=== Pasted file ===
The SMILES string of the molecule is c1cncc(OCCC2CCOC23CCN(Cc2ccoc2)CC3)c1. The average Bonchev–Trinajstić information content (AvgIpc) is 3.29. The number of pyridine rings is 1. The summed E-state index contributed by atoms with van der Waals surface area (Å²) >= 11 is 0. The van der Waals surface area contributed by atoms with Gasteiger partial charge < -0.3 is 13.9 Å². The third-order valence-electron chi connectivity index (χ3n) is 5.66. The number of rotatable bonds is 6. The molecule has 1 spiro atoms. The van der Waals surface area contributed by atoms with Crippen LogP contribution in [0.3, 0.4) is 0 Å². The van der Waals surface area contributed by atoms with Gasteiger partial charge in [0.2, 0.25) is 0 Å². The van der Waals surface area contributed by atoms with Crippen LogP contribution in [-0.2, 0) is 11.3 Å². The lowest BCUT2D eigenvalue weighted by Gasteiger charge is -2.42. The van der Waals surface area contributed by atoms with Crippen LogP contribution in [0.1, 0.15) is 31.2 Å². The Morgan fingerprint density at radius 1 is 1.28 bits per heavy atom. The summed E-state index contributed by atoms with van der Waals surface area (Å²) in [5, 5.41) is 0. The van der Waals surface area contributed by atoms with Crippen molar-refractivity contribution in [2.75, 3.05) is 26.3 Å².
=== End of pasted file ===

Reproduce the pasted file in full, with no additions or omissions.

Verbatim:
The SMILES string of the molecule is c1cncc(OCCC2CCOC23CCN(Cc2ccoc2)CC3)c1. The average Bonchev–Trinajstić information content (AvgIpc) is 3.29. The number of pyridine rings is 1. The summed E-state index contributed by atoms with van der Waals surface area (Å²) >= 11 is 0. The van der Waals surface area contributed by atoms with Gasteiger partial charge < -0.3 is 13.9 Å². The third-order valence-electron chi connectivity index (χ3n) is 5.66. The number of rotatable bonds is 6. The molecule has 1 spiro atoms. The van der Waals surface area contributed by atoms with Crippen LogP contribution in [0.3, 0.4) is 0 Å². The van der Waals surface area contributed by atoms with Gasteiger partial charge in [0.2, 0.25) is 0 Å². The van der Waals surface area contributed by atoms with Crippen LogP contribution in [-0.2, 0) is 11.3 Å². The lowest BCUT2D eigenvalue weighted by Gasteiger charge is -2.42. The van der Waals surface area contributed by atoms with Crippen LogP contribution in [0.1, 0.15) is 31.2 Å². The Morgan fingerprint density at radius 1 is 1.28 bits per heavy atom. The summed E-state index contributed by atoms with van der Waals surface area (Å²) in [5, 5.41) is 0. The van der Waals surface area contributed by atoms with Crippen molar-refractivity contribution in [2.75, 3.05) is 26.3 Å².